TheVajra first time I was invited to join an official Leather family was not so long ago. It was during my Ms. Leather Toronto title year. I remember very well where it happened: I was at the book launch of Leather Heights, Toronto, Canada. Kinky Tales from Hogtown (the anthology I edited as a fundraiser) on April 16th, 2013, somewhere in the Church-Wellesley village. Contributors to the anthology were present, members of the Leather community were present, some of my friends were present, and it was already a pretty exciting moment for me. And then, my brothers Sir Marc Paquet-Decker and Farrell Collier (now Mr. Leather Toronto 2014) presented me with this pin, the Vajra family pin. I was told I had been chosen as a Friend of the Family because, in my own way, I had helped build the Family. And this, never mind what I think or feel towards family, made me tremendously happy and proud. And profoundly touched. My sisters Patty MsLT 2014 and Dee, my owner Sarah Pie, many other great Leather folk, in short, some of the best people I know in the world are members of this family, so I am touched to feel part of it. For the record, “Vajra” is a Sanskrit word that means thunderbolt or diamond, so something very strong and that cannot be easily cut. The Family crest includes a double Vajra thus with double strength, both at the relational and the spiritual level; the center of the crest contains a Sunyata (a sphere that refers to the primordial state of the universe) from which are emerging two lotus flowers: the Samsara (“circle of rebirth”) and Nirvana (“perfect peace of mind”) that illustrates “the unity of Doms and subs, whereby one cannot exist without the other”[2]. The Family is comprised of more than 100 members across North America. Just as it happens with any family diaspora, I have not met them all, but I am always delighted when I see the Family crest pinned to someone’s leather vest.

Even more recent is my becoming a member of Mama’s Leather Family as “Mama’s Canadian Youkali”. The date was August 3rd, 2013, and I remember it very well because the pin was presented to me the day when they held a roast for the 2013 Toronto titleholders during Toronto Leather Pride. It is an honour that has been paid to other titleholders in the past and, again, some of my good Leather friends are proud members of the Family, and yet it came as a delightful surprise for me. At IMsL, I had met Mama Sandy Reinhardt for the first time backstage, as I was a nervous wreck and as she was patiently waiting to get on-stage to play in Cherries Jubalie’s (one of the amazing 2013 contestants whom I had the chance to meet when I ran for the title) fantasy scene. I thought it was very kind of her to support Cherries. I am fully aware of the importance of this family, and the Mama’s Leather Family golden pin[3] now sits next to the Vajra Family pin on my leather.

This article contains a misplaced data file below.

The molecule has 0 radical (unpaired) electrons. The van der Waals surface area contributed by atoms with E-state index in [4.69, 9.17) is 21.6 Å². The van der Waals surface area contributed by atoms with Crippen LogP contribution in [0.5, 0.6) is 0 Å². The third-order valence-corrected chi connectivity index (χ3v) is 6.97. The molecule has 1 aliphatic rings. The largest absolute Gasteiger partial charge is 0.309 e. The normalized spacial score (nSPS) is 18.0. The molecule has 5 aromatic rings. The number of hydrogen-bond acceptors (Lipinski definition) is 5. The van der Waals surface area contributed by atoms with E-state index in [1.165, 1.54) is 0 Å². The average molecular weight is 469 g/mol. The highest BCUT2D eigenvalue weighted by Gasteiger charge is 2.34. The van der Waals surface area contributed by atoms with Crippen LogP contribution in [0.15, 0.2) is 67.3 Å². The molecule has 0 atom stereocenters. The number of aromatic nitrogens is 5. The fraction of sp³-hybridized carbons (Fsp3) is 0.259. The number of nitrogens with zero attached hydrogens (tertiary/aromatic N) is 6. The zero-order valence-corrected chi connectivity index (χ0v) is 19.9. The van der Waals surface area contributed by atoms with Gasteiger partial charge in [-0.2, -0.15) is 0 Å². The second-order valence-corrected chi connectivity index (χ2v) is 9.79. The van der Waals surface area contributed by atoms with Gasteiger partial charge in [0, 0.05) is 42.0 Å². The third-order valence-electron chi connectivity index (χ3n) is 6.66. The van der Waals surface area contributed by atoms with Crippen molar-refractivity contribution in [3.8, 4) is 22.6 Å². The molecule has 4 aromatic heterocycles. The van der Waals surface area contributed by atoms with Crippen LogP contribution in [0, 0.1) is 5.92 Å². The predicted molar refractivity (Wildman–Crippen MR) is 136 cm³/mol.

* * *

So, have I finally made peace with the f-word? Well, we were never at war, were we, only distant acquaintances, and I was not uncomfortable with the notion attached to Leather family as much as I was with the old-fashion, stale concept of traditional family, the one that introduces a vibrato in the voices of right-wing politicians when they say it. Family took different shapes through centuries and cultures, and it also adopts various forms in modern communities (hippies, queer, kinky…). It is not a static but a multifaceted notion and, more important to me, one that has great meaning and power in our Leather community. So instead of rejecting the whole concept, it appears that I have begun to integrate the idea and to claim it too. After all, the point is to express and relay this sense of community, of belonging, finding and recognizing like-minded people and people who will understand you beyond words. Andrea Zanin in her Sex Geek blog describes her Leather family as a reassuring presence in the room.

I was surrounded by people who are blood-related to me, but the sight of my leather family people struck me really strongly, in a way that made me realize how I knew exactly who my family was in that room, and my definition didn’t necessarily line up with that of many others present. (Zanin 2009)

That is an allegory that I can relate to.

Peterborough, November 2013

Work cited